The associations assert that smoking is the leading cause of preventable death in New Zealand and can affect the well-being of Aboriginal communities with high smoking rates.
Photo: EFE – ADI WEDA
Health associations criticized New Zealand’s new conservative government on Monday for plans to replace an ambitious law that would have phased out tobacco sales starting in 2027. Approved in 2022 and establishes that people born in 2009 will never be able to buy tobacco in the country, with the aim of financing tax cuts.
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“Our communities have unequivocally spoken out against the control that tobacco companies have over their well-being and the future of their whanau (family, in Māori). This move ignores these community voices to raise revenue for tax cuts for the rich in Aotearoa (New Zealand),” said Māori health association Hāpai. Te Hauora condemns.
It describes the plan as a “disproportionate blow to the health and well-being of all New Zealanders”, highlighting that Aboriginal people have the highest rates of smoking and related diseases, it pointed out in a report.
According to official data, smoking is the leading cause of preventable deaths in New Zealand, and public health models have suggested that the aforementioned anti-smoking law would save 5,000 lives a year.
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In December 2022, the Labor government, which lost power in the October elections, was able to approve a rule that people born on or after January 1, 2009 – and turning 18 in 2027 – could never buy tobacco. By law in New Zealand.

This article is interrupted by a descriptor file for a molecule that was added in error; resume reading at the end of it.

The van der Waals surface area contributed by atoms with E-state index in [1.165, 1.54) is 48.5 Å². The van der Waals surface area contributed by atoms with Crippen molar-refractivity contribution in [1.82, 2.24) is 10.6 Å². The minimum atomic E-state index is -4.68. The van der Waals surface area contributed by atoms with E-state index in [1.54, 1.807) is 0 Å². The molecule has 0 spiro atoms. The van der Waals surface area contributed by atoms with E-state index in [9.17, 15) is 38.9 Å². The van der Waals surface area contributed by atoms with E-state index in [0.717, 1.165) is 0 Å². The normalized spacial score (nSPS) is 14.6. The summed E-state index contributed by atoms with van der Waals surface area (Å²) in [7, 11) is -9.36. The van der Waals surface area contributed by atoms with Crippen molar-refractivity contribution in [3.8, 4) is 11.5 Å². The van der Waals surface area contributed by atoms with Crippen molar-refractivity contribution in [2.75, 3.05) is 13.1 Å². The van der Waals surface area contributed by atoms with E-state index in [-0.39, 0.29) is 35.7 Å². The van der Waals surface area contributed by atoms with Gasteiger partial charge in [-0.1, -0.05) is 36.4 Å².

The legislation was passed despite opposition from the National Party and the liberal right-wing Consumers and Taxpayers Association (ACT), then in opposition.
However, after recent elections, the Nationals – who won the referendum – formed a three-way coalition with ACT and the nationalist New Zealand First Party to form a government.
On Saturday, new finance minister Nicola Willis said before taking office that the coalition government would scrap ambitious anti-smoking legislation to help fund tax cuts promised during the election.
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“The idea that tax cuts are going to be paid for by people who continue to smoke is absolutely shocking,” Smoke-Free New Zealand president Robert Beaglehole told the Pacific Media Network.
By 2022, the Ministry of Health predicts that treating various types of cancer will save the health system 5 billion New Zealand dollars (about 3,042 million dollars or 2,778 million euros) over the next 20 years. Tobacco-related heart attack and disability.
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